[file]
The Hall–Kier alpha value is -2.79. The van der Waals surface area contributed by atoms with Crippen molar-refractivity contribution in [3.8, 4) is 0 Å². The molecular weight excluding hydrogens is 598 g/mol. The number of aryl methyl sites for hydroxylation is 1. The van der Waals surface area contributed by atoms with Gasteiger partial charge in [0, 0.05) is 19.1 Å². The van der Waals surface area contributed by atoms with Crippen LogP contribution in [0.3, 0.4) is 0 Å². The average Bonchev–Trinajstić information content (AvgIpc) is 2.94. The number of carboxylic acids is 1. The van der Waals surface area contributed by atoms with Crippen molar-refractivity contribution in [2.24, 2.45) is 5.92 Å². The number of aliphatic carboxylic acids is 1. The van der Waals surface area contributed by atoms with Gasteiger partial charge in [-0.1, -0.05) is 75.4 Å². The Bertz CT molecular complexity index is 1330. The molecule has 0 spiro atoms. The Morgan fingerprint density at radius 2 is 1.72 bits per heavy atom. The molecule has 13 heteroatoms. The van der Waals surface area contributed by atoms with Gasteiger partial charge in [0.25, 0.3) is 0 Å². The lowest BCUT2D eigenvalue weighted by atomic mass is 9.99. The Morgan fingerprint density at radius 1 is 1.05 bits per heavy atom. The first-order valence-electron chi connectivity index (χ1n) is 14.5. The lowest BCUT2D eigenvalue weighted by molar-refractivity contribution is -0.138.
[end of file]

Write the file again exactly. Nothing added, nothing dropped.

The Hall–Kier alpha value is -2.79. The van der Waals surface area contributed by atoms with Crippen molar-refractivity contribution in [3.8, 4) is 0 Å². The molecular weight excluding hydrogens is 598 g/mol. The number of aryl methyl sites for hydroxylation is 1. The van der Waals surface area contributed by atoms with Gasteiger partial charge in [0, 0.05) is 19.1 Å². The van der Waals surface area contributed by atoms with Crippen LogP contribution in [0.3, 0.4) is 0 Å². The average Bonchev–Trinajstić information content (AvgIpc) is 2.94. The number of carboxylic acids is 1. The van der Waals surface area contributed by atoms with Crippen molar-refractivity contribution in [2.24, 2.45) is 5.92 Å². The number of aliphatic carboxylic acids is 1. The van der Waals surface area contributed by atoms with Gasteiger partial charge in [-0.1, -0.05) is 75.4 Å². The Bertz CT molecular complexity index is 1330. The molecule has 0 spiro atoms. The Morgan fingerprint density at radius 2 is 1.72 bits per heavy atom. The molecule has 13 heteroatoms. The van der Waals surface area contributed by atoms with Gasteiger partial charge in [0.25, 0.3) is 0 Å². The lowest BCUT2D eigenvalue weighted by atomic mass is 9.99. The Morgan fingerprint density at radius 1 is 1.05 bits per heavy atom. The first-order valence-electron chi connectivity index (χ1n) is 14.5. The lowest BCUT2D eigenvalue weighted by molar-refractivity contribution is -0.138.